Norfolk had a meeting with Thomas Darcy and tried to persuade him and the other Yorkshire nobles and gentlemen to regain the King's favour by handing over Aske. However, they refused and Norfolk returned to London and suggested to Henry that the best strategy was to offer a pardon to all the northern rebels. When the rebel army had dispersed the King could arrange for its leaders to be punished. Henry eventually took this advice and on 7th December, 1536, he granted a pardon to everyone north of Doncaster who had taken part in the rebellion. Henry also invited Aske to London to discuss the grievances of the people of Yorkshire. (13)
Robert Aske spent the Christmas holiday with Henry at Greenwich Palace. When they first met Henry told Aske: "Be you welcome, my good Aske; it is my wish that here, before my council, you ask what you desire and I will grant it." Aske replied: "Sir, your majesty allows yourself to be governed by a tyrant named Cromwell. Everyone knows that if it had not been for him the 7,000 poor priests I have in my company would not be ruined wanderers as they are now." Henry gave the impression that he agreed with Aske about Thomas Cromwell and asked him to prepare a history of the previous few months. To show his support he gave him a jacket of crimson silk. (14)
While in London another rebellion broke out in the East Riding. It was led by Sir Francis Bigod who accused Darcy and Aske of betraying the Pilgrimage of Grace. Darcy spoke out against this new rising, and his soldiers joined up with Thomas Howard, 3rd Duke of Norfolk, and his army made up of 4,000 men. Bigod was easily defeated and after being captured on 10th February, 1537, was imprisoned in Carlisle Castle. (15)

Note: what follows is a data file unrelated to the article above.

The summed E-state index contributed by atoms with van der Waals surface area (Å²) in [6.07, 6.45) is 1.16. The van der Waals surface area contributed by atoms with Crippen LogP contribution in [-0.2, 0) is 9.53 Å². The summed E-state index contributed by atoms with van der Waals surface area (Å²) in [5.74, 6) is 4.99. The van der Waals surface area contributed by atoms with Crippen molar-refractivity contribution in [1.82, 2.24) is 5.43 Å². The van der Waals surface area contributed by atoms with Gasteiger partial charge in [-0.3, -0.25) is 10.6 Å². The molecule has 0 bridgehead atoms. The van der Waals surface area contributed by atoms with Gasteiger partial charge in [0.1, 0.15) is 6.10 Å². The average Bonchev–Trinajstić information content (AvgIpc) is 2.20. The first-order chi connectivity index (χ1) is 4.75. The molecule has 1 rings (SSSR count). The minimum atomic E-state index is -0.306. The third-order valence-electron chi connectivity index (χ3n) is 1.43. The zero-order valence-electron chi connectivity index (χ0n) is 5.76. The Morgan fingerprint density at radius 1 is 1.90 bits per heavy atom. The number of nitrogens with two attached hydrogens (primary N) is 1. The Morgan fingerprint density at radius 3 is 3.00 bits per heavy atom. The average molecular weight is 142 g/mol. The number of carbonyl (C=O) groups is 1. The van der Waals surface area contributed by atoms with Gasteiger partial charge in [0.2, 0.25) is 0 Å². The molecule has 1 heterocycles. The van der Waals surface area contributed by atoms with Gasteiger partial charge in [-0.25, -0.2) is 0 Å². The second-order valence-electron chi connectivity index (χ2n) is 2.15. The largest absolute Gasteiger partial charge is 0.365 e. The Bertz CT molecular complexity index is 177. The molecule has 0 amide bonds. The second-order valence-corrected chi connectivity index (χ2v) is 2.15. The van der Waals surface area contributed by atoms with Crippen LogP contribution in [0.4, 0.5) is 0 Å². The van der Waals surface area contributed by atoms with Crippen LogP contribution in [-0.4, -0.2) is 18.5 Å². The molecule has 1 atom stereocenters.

On 24th March, Thomas Darcy and Robert Aske were asked by the Duke of Norfolk to return to London in order to have a meeting with Henry VIII. They were told that the King wanted to thank them for helping to put down the Bigod rebellion. On their arrival they were both arrested and sent to the Tower of London. (16) Both men were charged with renewed conspiracy after the pardon. (17)
Thomas Darcy was tried in Westminster Hall. During his trial he accused Thomas Cromwell of being responsible for the Pilgrimage of Grace: "Cromwell it is thou that art the very original and chief causer of this rebellion and mischief, and art likewise causer of the apprehension of us that be noble men and dost daily earnestly travail to bring us to our end and to strike off our heads." (18)